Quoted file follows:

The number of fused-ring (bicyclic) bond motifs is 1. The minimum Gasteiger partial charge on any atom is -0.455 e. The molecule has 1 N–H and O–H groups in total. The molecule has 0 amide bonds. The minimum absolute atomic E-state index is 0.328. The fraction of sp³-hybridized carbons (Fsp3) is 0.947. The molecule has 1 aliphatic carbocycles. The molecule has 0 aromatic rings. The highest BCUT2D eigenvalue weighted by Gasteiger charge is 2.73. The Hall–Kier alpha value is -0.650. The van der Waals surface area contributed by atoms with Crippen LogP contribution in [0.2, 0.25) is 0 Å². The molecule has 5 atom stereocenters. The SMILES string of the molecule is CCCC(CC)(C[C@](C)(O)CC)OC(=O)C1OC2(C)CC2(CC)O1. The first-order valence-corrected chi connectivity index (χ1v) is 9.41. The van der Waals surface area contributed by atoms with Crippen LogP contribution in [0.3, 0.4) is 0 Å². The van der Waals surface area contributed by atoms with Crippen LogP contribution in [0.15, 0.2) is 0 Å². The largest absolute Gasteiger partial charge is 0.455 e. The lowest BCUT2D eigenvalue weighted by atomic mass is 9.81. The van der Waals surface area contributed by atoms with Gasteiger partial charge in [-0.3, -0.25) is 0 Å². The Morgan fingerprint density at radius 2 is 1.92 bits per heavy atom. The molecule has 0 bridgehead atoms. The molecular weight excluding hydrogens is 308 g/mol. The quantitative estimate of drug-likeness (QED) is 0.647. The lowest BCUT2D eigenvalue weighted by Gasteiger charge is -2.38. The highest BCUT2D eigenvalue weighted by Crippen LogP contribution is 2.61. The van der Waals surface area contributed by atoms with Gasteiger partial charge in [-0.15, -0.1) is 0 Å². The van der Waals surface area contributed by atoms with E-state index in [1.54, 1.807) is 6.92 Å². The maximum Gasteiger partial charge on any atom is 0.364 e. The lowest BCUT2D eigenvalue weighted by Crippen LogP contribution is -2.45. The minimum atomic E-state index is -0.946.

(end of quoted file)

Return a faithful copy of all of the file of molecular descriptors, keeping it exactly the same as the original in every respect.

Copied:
The number of fused-ring (bicyclic) bond motifs is 1. The minimum Gasteiger partial charge on any atom is -0.455 e. The molecule has 1 N–H and O–H groups in total. The molecule has 0 amide bonds. The minimum absolute atomic E-state index is 0.328. The fraction of sp³-hybridized carbons (Fsp3) is 0.947. The molecule has 1 aliphatic carbocycles. The molecule has 0 aromatic rings. The highest BCUT2D eigenvalue weighted by Gasteiger charge is 2.73. The Hall–Kier alpha value is -0.650. The van der Waals surface area contributed by atoms with Crippen LogP contribution in [0.2, 0.25) is 0 Å². The molecule has 5 atom stereocenters. The SMILES string of the molecule is CCCC(CC)(C[C@](C)(O)CC)OC(=O)C1OC2(C)CC2(CC)O1. The first-order valence-corrected chi connectivity index (χ1v) is 9.41. The van der Waals surface area contributed by atoms with Crippen LogP contribution in [0.3, 0.4) is 0 Å². The van der Waals surface area contributed by atoms with Crippen LogP contribution in [0.15, 0.2) is 0 Å². The largest absolute Gasteiger partial charge is 0.455 e. The lowest BCUT2D eigenvalue weighted by atomic mass is 9.81. The van der Waals surface area contributed by atoms with Gasteiger partial charge in [-0.3, -0.25) is 0 Å². The Morgan fingerprint density at radius 2 is 1.92 bits per heavy atom. The molecule has 0 bridgehead atoms. The molecular weight excluding hydrogens is 308 g/mol. The quantitative estimate of drug-likeness (QED) is 0.647. The lowest BCUT2D eigenvalue weighted by Gasteiger charge is -2.38. The highest BCUT2D eigenvalue weighted by Crippen LogP contribution is 2.61. The van der Waals surface area contributed by atoms with Gasteiger partial charge in [-0.15, -0.1) is 0 Å². The van der Waals surface area contributed by atoms with E-state index in [1.54, 1.807) is 6.92 Å². The maximum Gasteiger partial charge on any atom is 0.364 e. The lowest BCUT2D eigenvalue weighted by Crippen LogP contribution is -2.45. The minimum atomic E-state index is -0.946.